Andreas Whittam Smith: The Utopia Lansley dreamt of is beyond politics

The NHS would be turned into a clockwork universe - a perfectly incentivised perpetual motion machine

Share

It cannot be often that when a Bill completes all its stages of parliamentary scrutiny and becomes an Act that a distinguished commentator feels moved to publish a book a few months later entitled Never Again? Or that a newspaper serialises it, as The Independent did last week. In fact, Nicholas Timmins's account of the making of the legislation that will transform the National Health Service, the Health and Social Care Act 2012, could as well bear the title "Arrogance in Public Office: A Study in Coalition Government and Policy-making".

The arrogance is Andrew Lansley's, the Secretary of State for Health. When he came into office in May 2010, the National Health Service was in better form than it had been for a long time. It had just enjoyed a sustained period of increased resources. Waiting lists had never been so short. Public satisfaction was at its highest ever. An international comparison of national health systems had just placed the UK second in excellence, behind the Netherlands but ahead of Australia, Canada, Germany, New Zealand and the United States.

Lansley, however, isn't a man to leave well alone. This is a characteristic of politicians. It reflects the fact that they generally don't have long in high office. Lansley probably thought this was his only chance to leave a mark. But he could have contented himself with pushing further ahead in the direction that the Labour government had set, which is what the speeches he had been making in Opposition suggested he would do. There had been 20 reorganisations of the NHS since 1974 and an argument could be made for a bit more streamlining.

Instead, Lansley put forward a Utopian proposal. The NHS would be redesigned so that it became a self-improving organisation, running without direction by Government ministers, one in which, as Timmins explains, choice and competition, money following the patient, independent regulation of foundation trusts, quality inspections, the use of internal market prices and the great variety of NHS providers would produce an organisation whose performance would improve as a result of these assorted pressures, penalties, incentives and oversight. The NHS was to be a clockwork universe or a perfectly incentivised, perpetual motion machine.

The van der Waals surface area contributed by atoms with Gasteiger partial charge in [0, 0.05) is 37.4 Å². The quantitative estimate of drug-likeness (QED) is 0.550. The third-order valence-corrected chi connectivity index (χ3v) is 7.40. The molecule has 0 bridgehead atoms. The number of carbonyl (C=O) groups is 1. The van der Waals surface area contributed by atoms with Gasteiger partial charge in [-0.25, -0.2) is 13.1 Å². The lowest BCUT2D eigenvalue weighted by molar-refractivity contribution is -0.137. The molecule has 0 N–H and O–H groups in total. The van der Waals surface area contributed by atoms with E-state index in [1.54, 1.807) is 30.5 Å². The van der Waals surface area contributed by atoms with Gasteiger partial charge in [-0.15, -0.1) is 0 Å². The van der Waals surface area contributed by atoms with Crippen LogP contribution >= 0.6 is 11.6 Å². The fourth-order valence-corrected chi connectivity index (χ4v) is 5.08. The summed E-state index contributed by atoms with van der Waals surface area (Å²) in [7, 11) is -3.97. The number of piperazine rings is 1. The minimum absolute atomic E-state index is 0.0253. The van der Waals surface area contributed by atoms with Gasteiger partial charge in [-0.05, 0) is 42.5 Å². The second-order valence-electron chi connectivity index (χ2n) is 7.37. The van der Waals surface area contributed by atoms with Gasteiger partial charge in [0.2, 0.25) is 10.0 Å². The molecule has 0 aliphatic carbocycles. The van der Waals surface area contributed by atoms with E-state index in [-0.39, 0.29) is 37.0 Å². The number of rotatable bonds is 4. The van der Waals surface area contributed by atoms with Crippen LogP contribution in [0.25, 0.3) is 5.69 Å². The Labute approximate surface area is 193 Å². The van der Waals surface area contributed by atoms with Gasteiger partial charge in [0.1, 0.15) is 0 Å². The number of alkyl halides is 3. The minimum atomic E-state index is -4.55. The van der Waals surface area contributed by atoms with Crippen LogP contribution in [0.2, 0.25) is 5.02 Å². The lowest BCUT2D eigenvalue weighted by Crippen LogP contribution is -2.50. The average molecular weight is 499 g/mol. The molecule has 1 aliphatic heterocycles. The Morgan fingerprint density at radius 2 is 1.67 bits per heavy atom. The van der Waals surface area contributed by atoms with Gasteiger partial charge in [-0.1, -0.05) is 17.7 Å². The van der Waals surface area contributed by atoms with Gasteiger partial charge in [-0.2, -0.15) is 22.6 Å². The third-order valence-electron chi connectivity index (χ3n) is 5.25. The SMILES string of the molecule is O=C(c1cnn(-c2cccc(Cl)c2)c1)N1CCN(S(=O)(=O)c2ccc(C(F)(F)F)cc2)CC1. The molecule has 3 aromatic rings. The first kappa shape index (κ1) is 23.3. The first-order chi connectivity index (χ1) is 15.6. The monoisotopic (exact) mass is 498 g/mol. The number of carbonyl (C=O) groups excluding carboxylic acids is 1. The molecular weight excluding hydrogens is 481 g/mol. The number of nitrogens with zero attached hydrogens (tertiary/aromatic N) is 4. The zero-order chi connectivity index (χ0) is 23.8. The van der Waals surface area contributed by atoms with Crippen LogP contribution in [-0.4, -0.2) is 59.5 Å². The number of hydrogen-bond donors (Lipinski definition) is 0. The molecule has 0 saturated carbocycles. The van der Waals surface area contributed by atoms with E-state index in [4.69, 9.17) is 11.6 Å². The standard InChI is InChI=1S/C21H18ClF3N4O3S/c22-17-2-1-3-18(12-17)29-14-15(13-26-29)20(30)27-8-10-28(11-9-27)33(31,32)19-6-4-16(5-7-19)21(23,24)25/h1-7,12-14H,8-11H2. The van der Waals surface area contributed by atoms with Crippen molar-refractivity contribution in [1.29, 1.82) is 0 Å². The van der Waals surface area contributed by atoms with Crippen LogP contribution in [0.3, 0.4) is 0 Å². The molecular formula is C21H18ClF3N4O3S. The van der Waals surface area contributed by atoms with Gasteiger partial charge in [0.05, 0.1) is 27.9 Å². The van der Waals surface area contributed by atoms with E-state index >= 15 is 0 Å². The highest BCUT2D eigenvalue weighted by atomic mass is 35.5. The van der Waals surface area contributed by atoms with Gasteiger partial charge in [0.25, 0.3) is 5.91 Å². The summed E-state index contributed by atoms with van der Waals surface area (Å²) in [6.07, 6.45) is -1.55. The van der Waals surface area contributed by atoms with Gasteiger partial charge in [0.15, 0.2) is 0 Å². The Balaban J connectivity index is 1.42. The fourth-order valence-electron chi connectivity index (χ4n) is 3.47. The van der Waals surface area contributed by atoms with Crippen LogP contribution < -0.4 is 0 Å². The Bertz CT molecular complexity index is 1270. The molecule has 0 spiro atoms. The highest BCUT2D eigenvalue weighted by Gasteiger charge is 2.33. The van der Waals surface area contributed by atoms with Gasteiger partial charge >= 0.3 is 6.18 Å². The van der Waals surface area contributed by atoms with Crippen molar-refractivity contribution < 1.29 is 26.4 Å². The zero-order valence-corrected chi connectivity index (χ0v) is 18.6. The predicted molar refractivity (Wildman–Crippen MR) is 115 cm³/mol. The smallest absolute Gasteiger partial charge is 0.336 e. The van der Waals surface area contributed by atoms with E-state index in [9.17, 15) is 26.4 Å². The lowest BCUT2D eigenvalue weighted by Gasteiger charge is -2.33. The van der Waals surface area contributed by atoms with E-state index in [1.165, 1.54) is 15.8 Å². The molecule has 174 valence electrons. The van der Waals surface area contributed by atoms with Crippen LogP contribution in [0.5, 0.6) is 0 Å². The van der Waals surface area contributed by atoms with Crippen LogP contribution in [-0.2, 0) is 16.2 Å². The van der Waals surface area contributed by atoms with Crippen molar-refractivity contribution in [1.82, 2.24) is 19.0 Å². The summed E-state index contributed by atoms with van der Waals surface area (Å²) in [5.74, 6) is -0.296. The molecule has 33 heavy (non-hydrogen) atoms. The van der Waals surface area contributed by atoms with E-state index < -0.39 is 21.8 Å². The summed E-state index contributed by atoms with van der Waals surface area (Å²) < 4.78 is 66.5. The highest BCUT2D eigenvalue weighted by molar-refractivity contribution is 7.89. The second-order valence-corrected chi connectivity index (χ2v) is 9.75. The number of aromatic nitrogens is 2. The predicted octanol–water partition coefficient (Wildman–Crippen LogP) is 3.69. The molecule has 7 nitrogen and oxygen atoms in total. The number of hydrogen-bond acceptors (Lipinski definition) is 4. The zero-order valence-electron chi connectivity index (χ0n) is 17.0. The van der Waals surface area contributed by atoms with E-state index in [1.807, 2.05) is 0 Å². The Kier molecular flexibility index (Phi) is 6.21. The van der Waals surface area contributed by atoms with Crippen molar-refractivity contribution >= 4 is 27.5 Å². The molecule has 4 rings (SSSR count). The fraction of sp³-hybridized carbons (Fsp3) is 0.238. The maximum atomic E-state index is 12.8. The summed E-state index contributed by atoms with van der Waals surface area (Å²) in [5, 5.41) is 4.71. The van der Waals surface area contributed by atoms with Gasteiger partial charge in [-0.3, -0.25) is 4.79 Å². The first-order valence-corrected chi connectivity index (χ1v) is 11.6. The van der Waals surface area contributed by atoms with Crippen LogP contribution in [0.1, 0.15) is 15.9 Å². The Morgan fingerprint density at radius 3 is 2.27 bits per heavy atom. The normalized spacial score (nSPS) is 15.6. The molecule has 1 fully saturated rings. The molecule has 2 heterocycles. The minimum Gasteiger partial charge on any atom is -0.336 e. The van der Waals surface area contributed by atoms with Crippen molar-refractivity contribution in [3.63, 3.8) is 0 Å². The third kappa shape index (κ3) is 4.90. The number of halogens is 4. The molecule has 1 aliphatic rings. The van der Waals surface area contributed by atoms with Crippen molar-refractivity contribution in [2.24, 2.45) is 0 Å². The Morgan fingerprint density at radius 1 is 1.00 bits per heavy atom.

But this wasn't the limit of Lansley's ambitions. The whole new structure would be fixed in place by legislation. Executive decisions, which would have sufficed, weren't good enough. One advantage of legislation was that it would make it much harder for Lansley's successors to undo what he had wrought. He would create Utopia and make it stand for ever. Admittedly, this required a Bill that was monstrously long. It was three times the size of the 1946 Act that founded the service. And it was complex. Near the end of its prolonged scrutiny, Professor Malcolm Grant, who was newly appointed as chair of the NHS Commissioning Board, gave the Commons Health Select Committee his considered opinion that it was "completely unintelligible". When asked whose fault it was that people did not understand, the Secretary of State replied: "What's not to understand?"